NDEPENDENCE — The Independence Heritage Museum may be moving closer to downtown.
After an executive session at the end of the July 23 meeting, the city council voted for the city manager to look for properties to move the existing museum.
Councilor Jennifer Ranstrom-Smith voted against it.
During citizen comments at the beginning of the meeting, Jasper Smith, Heritage Museum Advisory Board member, thanked the city for their support of the museum.
“At the recent museum advisory board, we made a recommendation that is consistent with the strategic plan,” Smith said. “We ask that the city explore the feasibility of acquiring the building for sale at 281 S. Second St.”
Accessibility for visitors, volunteers and staff is one of the main issues Smith cited.
“It is of the utmost importance that the museum be accessible and inclusive for everyone,” he said. “That is not the case today for children and adults who use wheelchairs or have other mobility challenges, or for children in strollers. The Second Street site would be accessible for all, and all coming through the front door together.”
The 6,575-square-foot building, which is currently for sale, is listed for $449,000.
Smith said the location will “provide an anchor in downtown, which will attract customers without competing with other businesses.”
The large size of the building makes it difficult to sustain as a retail business, but would be good for the museum, he said.
“The location has advantages, like a garage door for moving larger exhibit items in and out, large flexible exhibit space (and) storage,” Smith said.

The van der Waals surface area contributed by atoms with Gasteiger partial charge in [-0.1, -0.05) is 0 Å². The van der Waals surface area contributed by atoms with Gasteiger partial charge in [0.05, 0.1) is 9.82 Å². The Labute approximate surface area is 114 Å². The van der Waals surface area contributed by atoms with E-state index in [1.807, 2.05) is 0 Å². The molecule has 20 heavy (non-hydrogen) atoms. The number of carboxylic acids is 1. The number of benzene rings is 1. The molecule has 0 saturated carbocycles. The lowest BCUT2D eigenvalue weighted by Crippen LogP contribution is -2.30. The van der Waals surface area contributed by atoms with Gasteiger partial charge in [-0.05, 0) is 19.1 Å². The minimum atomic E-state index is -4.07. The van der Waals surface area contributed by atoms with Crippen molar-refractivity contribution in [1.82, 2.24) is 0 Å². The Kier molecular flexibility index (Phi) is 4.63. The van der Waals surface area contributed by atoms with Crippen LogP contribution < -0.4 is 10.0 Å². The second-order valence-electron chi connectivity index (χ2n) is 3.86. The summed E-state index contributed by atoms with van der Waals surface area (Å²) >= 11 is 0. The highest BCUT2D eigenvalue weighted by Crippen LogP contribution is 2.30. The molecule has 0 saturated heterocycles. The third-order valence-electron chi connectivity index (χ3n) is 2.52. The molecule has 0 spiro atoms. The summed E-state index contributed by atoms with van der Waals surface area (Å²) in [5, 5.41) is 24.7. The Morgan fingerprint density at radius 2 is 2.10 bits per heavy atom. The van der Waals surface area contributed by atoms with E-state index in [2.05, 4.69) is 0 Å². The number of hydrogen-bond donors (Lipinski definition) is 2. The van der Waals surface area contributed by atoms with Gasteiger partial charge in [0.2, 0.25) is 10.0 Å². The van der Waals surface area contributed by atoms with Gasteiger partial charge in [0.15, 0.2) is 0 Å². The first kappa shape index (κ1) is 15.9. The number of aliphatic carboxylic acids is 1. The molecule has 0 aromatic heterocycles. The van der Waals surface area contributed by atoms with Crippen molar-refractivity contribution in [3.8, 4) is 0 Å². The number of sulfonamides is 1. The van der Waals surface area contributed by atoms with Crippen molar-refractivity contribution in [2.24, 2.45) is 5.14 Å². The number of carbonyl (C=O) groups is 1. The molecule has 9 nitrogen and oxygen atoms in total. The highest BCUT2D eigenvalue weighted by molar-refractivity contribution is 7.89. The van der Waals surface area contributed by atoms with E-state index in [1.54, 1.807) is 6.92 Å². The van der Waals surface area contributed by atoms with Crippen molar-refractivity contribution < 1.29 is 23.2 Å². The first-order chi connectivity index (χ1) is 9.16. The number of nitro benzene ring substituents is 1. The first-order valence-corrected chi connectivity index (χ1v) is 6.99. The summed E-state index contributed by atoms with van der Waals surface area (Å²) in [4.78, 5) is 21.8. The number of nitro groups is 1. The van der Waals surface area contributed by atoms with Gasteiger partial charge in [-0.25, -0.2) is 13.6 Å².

City Councilor Marilyn Morton is the council liaison for the Heritage Museum Advisory Board.
“Normally I wouldn’t be reporting on the museum, but I wanted to echo the sentiments of our first speaker as far as this being a perfect place for a museum on Second and C streets,” Morton said. “It is a site that is very rich in history.”
Previously, there was hotel at that location, which burned down, Morton said. It also was near the original city hall and the original jail, she said.
She said after touring the building, she would “love” to see the museum there.
“It makes a it a walkable feature in downtown Independence and unfortunately, our museum where it is currently located, is not as friendly for walking,” she said.
After the council approved looking for a new location, Councilor Kathy Martin-Willis moved “that staff make every effort to obtain grants and donations to support the relocation of the museum.”That motion was unanimously approved.